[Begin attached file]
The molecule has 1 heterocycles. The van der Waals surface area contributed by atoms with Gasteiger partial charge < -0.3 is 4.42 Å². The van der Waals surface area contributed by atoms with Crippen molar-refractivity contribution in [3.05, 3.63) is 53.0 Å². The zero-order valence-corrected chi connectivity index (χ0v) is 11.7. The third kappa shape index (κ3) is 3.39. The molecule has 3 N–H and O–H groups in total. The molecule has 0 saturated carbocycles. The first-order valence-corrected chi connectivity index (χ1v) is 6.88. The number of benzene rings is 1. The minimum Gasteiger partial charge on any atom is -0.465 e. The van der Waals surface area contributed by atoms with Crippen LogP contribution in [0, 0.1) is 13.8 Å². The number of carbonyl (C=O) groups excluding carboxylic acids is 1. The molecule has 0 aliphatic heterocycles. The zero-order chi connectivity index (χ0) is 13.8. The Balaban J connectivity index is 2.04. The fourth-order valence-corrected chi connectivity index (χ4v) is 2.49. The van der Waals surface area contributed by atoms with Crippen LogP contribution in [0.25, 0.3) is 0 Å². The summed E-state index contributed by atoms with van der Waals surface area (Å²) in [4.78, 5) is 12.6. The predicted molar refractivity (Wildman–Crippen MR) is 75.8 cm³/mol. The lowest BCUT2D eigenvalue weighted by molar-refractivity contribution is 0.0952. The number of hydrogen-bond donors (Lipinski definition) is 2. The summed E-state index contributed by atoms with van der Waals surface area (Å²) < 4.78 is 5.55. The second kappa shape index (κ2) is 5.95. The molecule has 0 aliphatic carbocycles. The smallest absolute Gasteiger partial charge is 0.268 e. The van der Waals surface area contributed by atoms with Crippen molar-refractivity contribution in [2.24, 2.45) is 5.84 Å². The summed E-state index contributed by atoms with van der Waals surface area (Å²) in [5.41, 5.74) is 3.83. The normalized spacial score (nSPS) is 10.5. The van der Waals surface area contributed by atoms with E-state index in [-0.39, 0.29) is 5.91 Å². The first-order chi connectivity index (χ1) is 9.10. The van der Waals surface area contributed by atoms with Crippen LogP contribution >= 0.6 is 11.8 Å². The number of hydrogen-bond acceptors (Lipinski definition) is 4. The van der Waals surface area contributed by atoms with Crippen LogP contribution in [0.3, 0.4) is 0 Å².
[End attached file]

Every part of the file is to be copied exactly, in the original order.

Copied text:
The molecule has 1 heterocycles. The van der Waals surface area contributed by atoms with Gasteiger partial charge < -0.3 is 4.42 Å². The van der Waals surface area contributed by atoms with Crippen molar-refractivity contribution in [3.05, 3.63) is 53.0 Å². The zero-order valence-corrected chi connectivity index (χ0v) is 11.7. The third kappa shape index (κ3) is 3.39. The molecule has 3 N–H and O–H groups in total. The molecule has 0 saturated carbocycles. The first-order valence-corrected chi connectivity index (χ1v) is 6.88. The number of benzene rings is 1. The minimum Gasteiger partial charge on any atom is -0.465 e. The van der Waals surface area contributed by atoms with Crippen LogP contribution in [0, 0.1) is 13.8 Å². The number of carbonyl (C=O) groups excluding carboxylic acids is 1. The molecule has 0 aliphatic heterocycles. The zero-order chi connectivity index (χ0) is 13.8. The Balaban J connectivity index is 2.04. The fourth-order valence-corrected chi connectivity index (χ4v) is 2.49. The van der Waals surface area contributed by atoms with Crippen LogP contribution in [0.25, 0.3) is 0 Å². The summed E-state index contributed by atoms with van der Waals surface area (Å²) in [4.78, 5) is 12.6. The predicted molar refractivity (Wildman–Crippen MR) is 75.8 cm³/mol. The lowest BCUT2D eigenvalue weighted by molar-refractivity contribution is 0.0952. The number of hydrogen-bond donors (Lipinski definition) is 2. The summed E-state index contributed by atoms with van der Waals surface area (Å²) < 4.78 is 5.55. The second kappa shape index (κ2) is 5.95. The molecule has 0 aliphatic carbocycles. The smallest absolute Gasteiger partial charge is 0.268 e. The van der Waals surface area contributed by atoms with Crippen molar-refractivity contribution in [2.24, 2.45) is 5.84 Å². The summed E-state index contributed by atoms with van der Waals surface area (Å²) in [5.41, 5.74) is 3.83. The normalized spacial score (nSPS) is 10.5. The van der Waals surface area contributed by atoms with E-state index in [-0.39, 0.29) is 5.91 Å². The first-order chi connectivity index (χ1) is 9.10. The van der Waals surface area contributed by atoms with Crippen LogP contribution >= 0.6 is 11.8 Å². The number of hydrogen-bond acceptors (Lipinski definition) is 4. The van der Waals surface area contributed by atoms with Crippen LogP contribution in [0.3, 0.4) is 0 Å².